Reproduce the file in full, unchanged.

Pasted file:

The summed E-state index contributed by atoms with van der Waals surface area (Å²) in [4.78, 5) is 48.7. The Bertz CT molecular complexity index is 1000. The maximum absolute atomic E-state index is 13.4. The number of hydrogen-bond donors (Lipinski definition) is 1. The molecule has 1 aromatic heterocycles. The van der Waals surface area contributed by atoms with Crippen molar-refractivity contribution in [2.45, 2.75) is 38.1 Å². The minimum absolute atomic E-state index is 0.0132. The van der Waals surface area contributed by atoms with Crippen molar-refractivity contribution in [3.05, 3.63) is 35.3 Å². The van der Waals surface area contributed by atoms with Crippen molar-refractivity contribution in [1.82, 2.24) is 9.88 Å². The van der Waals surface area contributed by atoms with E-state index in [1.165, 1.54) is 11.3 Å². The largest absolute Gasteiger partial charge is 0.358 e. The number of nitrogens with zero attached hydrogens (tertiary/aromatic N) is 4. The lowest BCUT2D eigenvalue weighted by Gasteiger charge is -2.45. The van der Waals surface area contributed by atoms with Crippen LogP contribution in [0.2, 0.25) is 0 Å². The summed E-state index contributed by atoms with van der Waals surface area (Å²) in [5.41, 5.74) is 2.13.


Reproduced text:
The summed E-state index contributed by atoms with van der Waals surface area (Å²) in [4.78, 5) is 48.7. The Bertz CT molecular complexity index is 1000. The maximum absolute atomic E-state index is 13.4. The number of hydrogen-bond donors (Lipinski definition) is 1. The molecule has 1 aromatic heterocycles. The van der Waals surface area contributed by atoms with Crippen molar-refractivity contribution in [2.45, 2.75) is 38.1 Å². The minimum absolute atomic E-state index is 0.0132. The van der Waals surface area contributed by atoms with Crippen molar-refractivity contribution in [3.05, 3.63) is 35.3 Å². The van der Waals surface area contributed by atoms with Crippen molar-refractivity contribution in [1.82, 2.24) is 9.88 Å². The van der Waals surface area contributed by atoms with E-state index in [1.165, 1.54) is 11.3 Å². The largest absolute Gasteiger partial charge is 0.358 e. The number of nitrogens with zero attached hydrogens (tertiary/aromatic N) is 4. The lowest BCUT2D eigenvalue weighted by Gasteiger charge is -2.45. The van der Waals surface area contributed by atoms with Crippen LogP contribution in [0.2, 0.25) is 0 Å². The summed E-state index contributed by atoms with van der Waals surface area (Å²) in [5.41, 5.74) is 2.13.